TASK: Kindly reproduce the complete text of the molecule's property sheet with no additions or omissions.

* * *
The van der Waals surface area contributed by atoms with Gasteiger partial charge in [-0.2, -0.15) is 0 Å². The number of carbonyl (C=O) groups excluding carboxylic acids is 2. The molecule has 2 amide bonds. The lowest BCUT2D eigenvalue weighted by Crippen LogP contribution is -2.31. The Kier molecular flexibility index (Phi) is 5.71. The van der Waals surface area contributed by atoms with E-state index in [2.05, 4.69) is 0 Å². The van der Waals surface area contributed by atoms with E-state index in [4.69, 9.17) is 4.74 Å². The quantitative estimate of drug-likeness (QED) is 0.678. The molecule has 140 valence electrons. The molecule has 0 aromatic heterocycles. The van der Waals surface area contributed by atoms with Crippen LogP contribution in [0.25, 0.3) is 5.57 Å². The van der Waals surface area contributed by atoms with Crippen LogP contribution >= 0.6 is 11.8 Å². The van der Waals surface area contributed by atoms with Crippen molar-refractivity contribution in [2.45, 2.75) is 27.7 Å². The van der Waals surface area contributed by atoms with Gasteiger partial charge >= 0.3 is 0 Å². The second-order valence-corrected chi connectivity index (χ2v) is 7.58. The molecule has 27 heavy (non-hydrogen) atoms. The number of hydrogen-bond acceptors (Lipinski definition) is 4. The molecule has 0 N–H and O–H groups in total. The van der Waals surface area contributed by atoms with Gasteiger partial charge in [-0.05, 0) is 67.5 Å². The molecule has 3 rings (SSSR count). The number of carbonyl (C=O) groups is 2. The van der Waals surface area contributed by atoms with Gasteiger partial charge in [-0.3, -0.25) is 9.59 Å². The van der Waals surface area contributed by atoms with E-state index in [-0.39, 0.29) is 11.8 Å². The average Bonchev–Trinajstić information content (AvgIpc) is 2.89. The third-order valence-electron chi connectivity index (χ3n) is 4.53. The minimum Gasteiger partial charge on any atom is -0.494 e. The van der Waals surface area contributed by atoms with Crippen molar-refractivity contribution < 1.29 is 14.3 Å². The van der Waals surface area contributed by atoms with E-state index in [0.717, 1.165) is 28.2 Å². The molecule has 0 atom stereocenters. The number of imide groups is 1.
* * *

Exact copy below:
The van der Waals surface area contributed by atoms with Gasteiger partial charge in [-0.2, -0.15) is 0 Å². The number of carbonyl (C=O) groups excluding carboxylic acids is 2. The molecule has 2 amide bonds. The lowest BCUT2D eigenvalue weighted by Crippen LogP contribution is -2.31. The Kier molecular flexibility index (Phi) is 5.71. The van der Waals surface area contributed by atoms with E-state index in [2.05, 4.69) is 0 Å². The van der Waals surface area contributed by atoms with E-state index in [4.69, 9.17) is 4.74 Å². The quantitative estimate of drug-likeness (QED) is 0.678. The molecule has 140 valence electrons. The molecule has 0 aromatic heterocycles. The van der Waals surface area contributed by atoms with Crippen LogP contribution in [0.25, 0.3) is 5.57 Å². The van der Waals surface area contributed by atoms with Crippen LogP contribution >= 0.6 is 11.8 Å². The van der Waals surface area contributed by atoms with Crippen molar-refractivity contribution in [2.45, 2.75) is 27.7 Å². The van der Waals surface area contributed by atoms with Gasteiger partial charge >= 0.3 is 0 Å². The second-order valence-corrected chi connectivity index (χ2v) is 7.58. The molecule has 27 heavy (non-hydrogen) atoms. The number of hydrogen-bond acceptors (Lipinski definition) is 4. The molecule has 0 N–H and O–H groups in total. The van der Waals surface area contributed by atoms with Gasteiger partial charge in [-0.05, 0) is 67.5 Å². The molecule has 3 rings (SSSR count). The number of carbonyl (C=O) groups is 2. The van der Waals surface area contributed by atoms with Gasteiger partial charge in [-0.3, -0.25) is 9.59 Å². The van der Waals surface area contributed by atoms with E-state index in [-0.39, 0.29) is 11.8 Å². The average Bonchev–Trinajstić information content (AvgIpc) is 2.89. The third-order valence-electron chi connectivity index (χ3n) is 4.53. The minimum Gasteiger partial charge on any atom is -0.494 e. The van der Waals surface area contributed by atoms with Crippen molar-refractivity contribution < 1.29 is 14.3 Å². The van der Waals surface area contributed by atoms with E-state index in [0.717, 1.165) is 28.2 Å². The molecule has 0 atom stereocenters. The number of imide groups is 1.